Ethiopia welcomes foreign investments as it strives to end poverty and inequality
Date: Saturday, 13 March 2021
The assessment by U.S. Secretary of State Antony Blinken that ethnic cleansing is taking place in the north of Ethiopia has sparked a stern response from the government in Addis Ababa.
Blinken has called for an international probe into the fighting in the Tigray region between its former ruling group the Tigray People's Liberation Front (TPLF) and the Ethiopian National Defence Force (ENDF).
Ethiopia's government and regional officials in Tigray are disputing the legitimacy of each other's governments after the pandemic disrupted elections. Violence erupted in November 2020 when Prime Minister Abiy Ahmed sent in government troops after state military facilities were attacked.
In the subsequent unrest, many have been displaced and federal forces and their allies, including fighters from neighboring Eritrea, are accused of carrying out human rights abuses.
On Wednesday, Blinken told the House foreign affairs committee that the U.S. was concerned about "credible reports of human rights abuses and atrocities" in Tigray.
He said Eritrean forces and those from the Amhara region must be replaced in Tigray by security forces that will respect human rights and not "commit acts of ethnic cleansing".
But Ethiopia's Ministry of Foreign Affairs disputed this description in a statement on Saturday.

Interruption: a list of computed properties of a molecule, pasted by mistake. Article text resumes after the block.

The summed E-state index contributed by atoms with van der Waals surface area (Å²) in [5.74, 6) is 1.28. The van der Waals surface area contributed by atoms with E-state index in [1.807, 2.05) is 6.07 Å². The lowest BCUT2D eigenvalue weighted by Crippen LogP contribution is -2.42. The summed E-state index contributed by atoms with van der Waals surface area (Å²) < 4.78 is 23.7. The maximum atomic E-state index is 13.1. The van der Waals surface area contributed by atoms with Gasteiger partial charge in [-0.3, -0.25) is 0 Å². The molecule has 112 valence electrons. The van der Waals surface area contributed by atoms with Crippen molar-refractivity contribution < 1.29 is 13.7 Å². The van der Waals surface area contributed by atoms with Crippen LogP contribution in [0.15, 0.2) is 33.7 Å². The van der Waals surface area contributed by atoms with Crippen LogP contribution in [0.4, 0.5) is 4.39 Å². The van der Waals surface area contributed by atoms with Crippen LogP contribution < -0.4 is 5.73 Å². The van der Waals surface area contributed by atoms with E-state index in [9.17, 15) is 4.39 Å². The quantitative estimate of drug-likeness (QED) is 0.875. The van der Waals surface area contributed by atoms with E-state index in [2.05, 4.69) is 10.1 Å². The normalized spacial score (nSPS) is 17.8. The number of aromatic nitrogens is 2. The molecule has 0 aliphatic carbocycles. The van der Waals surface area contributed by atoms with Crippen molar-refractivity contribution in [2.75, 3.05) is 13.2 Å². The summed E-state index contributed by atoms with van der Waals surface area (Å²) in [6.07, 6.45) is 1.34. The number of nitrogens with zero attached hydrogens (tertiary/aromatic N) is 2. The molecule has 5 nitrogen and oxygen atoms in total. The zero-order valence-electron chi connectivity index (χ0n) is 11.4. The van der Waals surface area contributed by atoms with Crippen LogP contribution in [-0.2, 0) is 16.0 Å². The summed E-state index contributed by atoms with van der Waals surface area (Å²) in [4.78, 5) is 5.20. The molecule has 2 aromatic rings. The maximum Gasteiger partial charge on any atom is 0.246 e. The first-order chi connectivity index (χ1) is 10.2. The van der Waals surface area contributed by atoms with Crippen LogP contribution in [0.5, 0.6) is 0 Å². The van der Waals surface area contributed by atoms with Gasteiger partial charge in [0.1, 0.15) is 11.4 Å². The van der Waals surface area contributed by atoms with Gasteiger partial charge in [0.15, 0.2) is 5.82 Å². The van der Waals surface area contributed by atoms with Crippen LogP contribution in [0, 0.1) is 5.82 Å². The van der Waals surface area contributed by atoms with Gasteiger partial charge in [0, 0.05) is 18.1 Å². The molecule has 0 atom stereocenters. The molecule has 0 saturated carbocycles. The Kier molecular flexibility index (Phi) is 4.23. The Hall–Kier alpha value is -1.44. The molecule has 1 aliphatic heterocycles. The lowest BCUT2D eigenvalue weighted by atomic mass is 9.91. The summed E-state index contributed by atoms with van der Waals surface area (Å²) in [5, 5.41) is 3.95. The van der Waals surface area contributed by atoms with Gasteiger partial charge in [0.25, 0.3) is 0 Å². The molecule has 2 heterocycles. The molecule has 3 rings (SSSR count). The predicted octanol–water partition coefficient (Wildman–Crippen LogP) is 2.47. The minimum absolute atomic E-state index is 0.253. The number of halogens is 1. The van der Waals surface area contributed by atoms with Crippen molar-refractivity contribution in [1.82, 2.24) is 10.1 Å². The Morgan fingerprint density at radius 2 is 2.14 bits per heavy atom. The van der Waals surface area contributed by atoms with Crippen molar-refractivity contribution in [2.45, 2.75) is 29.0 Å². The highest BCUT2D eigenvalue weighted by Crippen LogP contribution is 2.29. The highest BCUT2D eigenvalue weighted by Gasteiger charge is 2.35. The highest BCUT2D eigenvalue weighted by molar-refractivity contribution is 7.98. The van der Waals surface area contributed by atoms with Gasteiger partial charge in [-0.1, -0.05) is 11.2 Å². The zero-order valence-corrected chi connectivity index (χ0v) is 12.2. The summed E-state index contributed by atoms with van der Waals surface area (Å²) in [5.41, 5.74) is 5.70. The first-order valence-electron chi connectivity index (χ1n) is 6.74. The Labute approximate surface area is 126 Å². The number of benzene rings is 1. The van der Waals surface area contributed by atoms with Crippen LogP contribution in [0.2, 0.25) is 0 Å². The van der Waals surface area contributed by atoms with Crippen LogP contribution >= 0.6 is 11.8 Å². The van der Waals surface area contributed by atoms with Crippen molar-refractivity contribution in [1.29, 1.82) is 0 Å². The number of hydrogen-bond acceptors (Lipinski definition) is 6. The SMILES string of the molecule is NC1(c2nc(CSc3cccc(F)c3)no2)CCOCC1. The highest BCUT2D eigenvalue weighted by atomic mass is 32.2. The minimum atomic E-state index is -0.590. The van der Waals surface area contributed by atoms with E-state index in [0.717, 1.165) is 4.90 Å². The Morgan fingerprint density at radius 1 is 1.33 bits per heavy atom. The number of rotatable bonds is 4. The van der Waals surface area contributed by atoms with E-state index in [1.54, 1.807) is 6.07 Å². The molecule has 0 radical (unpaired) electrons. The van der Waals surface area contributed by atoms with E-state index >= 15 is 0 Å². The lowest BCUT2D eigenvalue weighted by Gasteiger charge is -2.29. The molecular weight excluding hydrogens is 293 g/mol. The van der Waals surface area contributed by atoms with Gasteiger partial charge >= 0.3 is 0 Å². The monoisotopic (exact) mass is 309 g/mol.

"Nothing during or after the end of the main law enforcement operation in Tigray can be identified or defined by any standards as a targeted, intentional ethnic cleansing against anyone in the region," it said.
"That is why the Ethiopian government vehemently opposes such accusations." It added that allegations of ethnic cleansing amount to "a completely unfounded and spurious verdict against the Ethiopian government," and accused Washington of "overblowing things," The Associated Press reported.
Newsweek has contacted the State Department for comment.
However, the AP and Amnesty International have detailed atrocities in the conflict, including how Eritrean soldiers killed "many hundreds" of people in a massacre in the city of Axum in November.
With the overall death toll said to be in the thousands, the unrest comes amid fears of starvation in Tigray just ahead of harvest time with witness accounts of looting by Eritrean soldiers and the burning of crops.
On Friday, the U.S. State Department said Washington would resume assistance to Ethiopia that was related to health and food security but it would not lift a pause in assistance to most programs in the security sector.
The previous day, Blinken told United Nations Secretary-General Antonio Guterres there must be an investigation into reported human rights abuses in the region.
He also called for "enhanced regional and international efforts to help resolve the humanitarian crisis, end atrocities, and restore peace in Ethiopia," Reuters reported.